By Bradley Yee
Pauline Boss, PhD, in her book entitled Loving Someone Who Has Dementia: How to Find Hope While Coping with Stress and Grief noted research – reported in Berscheid, “Human’s Greatest Strength,” 41; H.T. Reis, W.A. Collins, and E. Berscheid, “The Relationship Context of Human Behavior and Development,” Psychological Bulletin 126 (2000): 844-872 – that the nine top needs family caregivers have are: affection, caring, reassurance of worth, advice and guidance, proximity (visiting frequently or being physically nearby), coping assistance, nurturance, reliable associations, and tangible assistance.¹
I’d like to briefly discuss three of these nine top needs family caregivers have.
Reassurance of worth
Caregivers of family loved ones may experience an identity crisis. Especially for the so called Sandwich Generation, who are juggling the needs of career, relationship needs – especially caring for those children of minor ages as well as the elder loved one. The caregiver may have temporarily or permanently given up their career to care for the family loved one. Too often, caregivers of family loved ones report that it feels that fulfilling their roles as a caregiver to a family loved one, that the world around them has continued moving forward, and that their connection to the immediate world around them has diminished. Consider a 2015 AARP report on Caregiving in the United States. The emotional stress of caring for a family loved one is well documented: “Caring for a close relative, like a spouse or parent (45% and 44%, respectively), is more emotionally stressful for caregivers than caring for another relative (35%) or non-relative (18%). Chronic or long-term conditions among care recipients seem to be particularly likely to cause emotional stress for caregivers, as about one out of every two caregivers of someone with a mental health issue (53%), Alzheimer’s or dementia (50%), or a long-term physical condition (45%) report feeling emotional stress.”²
Elevating someone’s worth may be communicated in many ways. Spending time with, and looking after the needs of perhaps one of the most fragile members of society is an incredibly honorable undertaking.
Spend time to think of how you can communicate this honor.
Non-verbal communication of looking into their eyes with warmth, and an open stance for an appropriate time speaks volumes to a caregiver’s self-identity.
Authors Dr. Gary Smalley and Dr. John Trent wrote the book entitled, The Language of Love. The essence of the communication tools they promote in the book revolve around how marriage partners can effectively communicate using emotional word pictures. I feel that the emotional word pictures, if well thought out, can be used by other close associates of the caregiver for a family loved one. The Family Minute is a daily radio feature that offers everyday advice on marriage, parenting and family relationships. It is heard on nearly 300 mainstream radio stations in 40 states and globally on American Forces Network. Here is a link to an article on how to best using emotional word pictures. Again, while the intent of the author of this article based the communication between husband and wife, I believe that the use of emotional word pictures, especially to reassure a caregiver of a family loved one of their worth is applicable here for associates other than marriage partners, communicating with the caregiver.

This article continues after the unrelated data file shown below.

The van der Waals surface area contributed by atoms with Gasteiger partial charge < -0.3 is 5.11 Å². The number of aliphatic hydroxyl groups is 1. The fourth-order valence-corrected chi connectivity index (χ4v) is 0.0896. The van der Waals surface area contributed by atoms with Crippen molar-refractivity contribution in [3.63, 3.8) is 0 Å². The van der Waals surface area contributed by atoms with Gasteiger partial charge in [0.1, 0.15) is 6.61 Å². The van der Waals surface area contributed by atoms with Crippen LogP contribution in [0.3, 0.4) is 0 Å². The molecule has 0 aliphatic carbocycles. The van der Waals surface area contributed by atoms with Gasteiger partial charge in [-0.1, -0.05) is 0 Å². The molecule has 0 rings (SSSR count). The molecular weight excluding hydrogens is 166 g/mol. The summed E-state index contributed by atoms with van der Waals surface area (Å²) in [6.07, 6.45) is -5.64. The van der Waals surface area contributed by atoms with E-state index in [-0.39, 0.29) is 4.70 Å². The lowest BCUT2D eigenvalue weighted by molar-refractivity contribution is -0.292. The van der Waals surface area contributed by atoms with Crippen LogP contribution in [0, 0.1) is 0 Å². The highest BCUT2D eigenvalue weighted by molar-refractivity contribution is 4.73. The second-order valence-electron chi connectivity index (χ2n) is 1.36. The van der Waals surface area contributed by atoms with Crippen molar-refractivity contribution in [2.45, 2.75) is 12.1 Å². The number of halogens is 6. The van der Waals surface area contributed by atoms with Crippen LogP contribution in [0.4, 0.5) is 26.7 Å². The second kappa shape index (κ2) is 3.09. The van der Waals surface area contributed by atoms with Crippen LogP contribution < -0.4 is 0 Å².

Proximity (visiting frequently or being physically nearby)
Pauling Boss PhD reports that “…our well-being is tied to our connections with other people who love and support us. On the other side, however, the lack of close relationships brings unhappiness – and loneliness, which can lead to physical illness.”³
Neighbors, family members, work associates, those part of a community interest group or club, religious organization members, and other support groups can help.
Caregivers have shared that having someone come and visit for just have even fifteen minutes of conversation over coffee felt like a mini-vacation from the constant routine and repetitiveness of caregiving. It motivated them to do their job to the best of their ability.
Think about tangible assistance you can give. We’ll discuss ways to tangibly assist a caregiver shortly.
Pauline Boss points out that some caregivers may be so isolated and that they may lack the time and energy required to maintain relationships that one way of feeling connected is through virtual groups on the Internet with unrelated folks. Clearly an abundance of caution and safety is needed when participating in these virtual groups; however, the point is that connections are available, and you can assist the caregiver of a family loved one by gently suggesting ways in which connections with others can help ease the load and support them in many ways.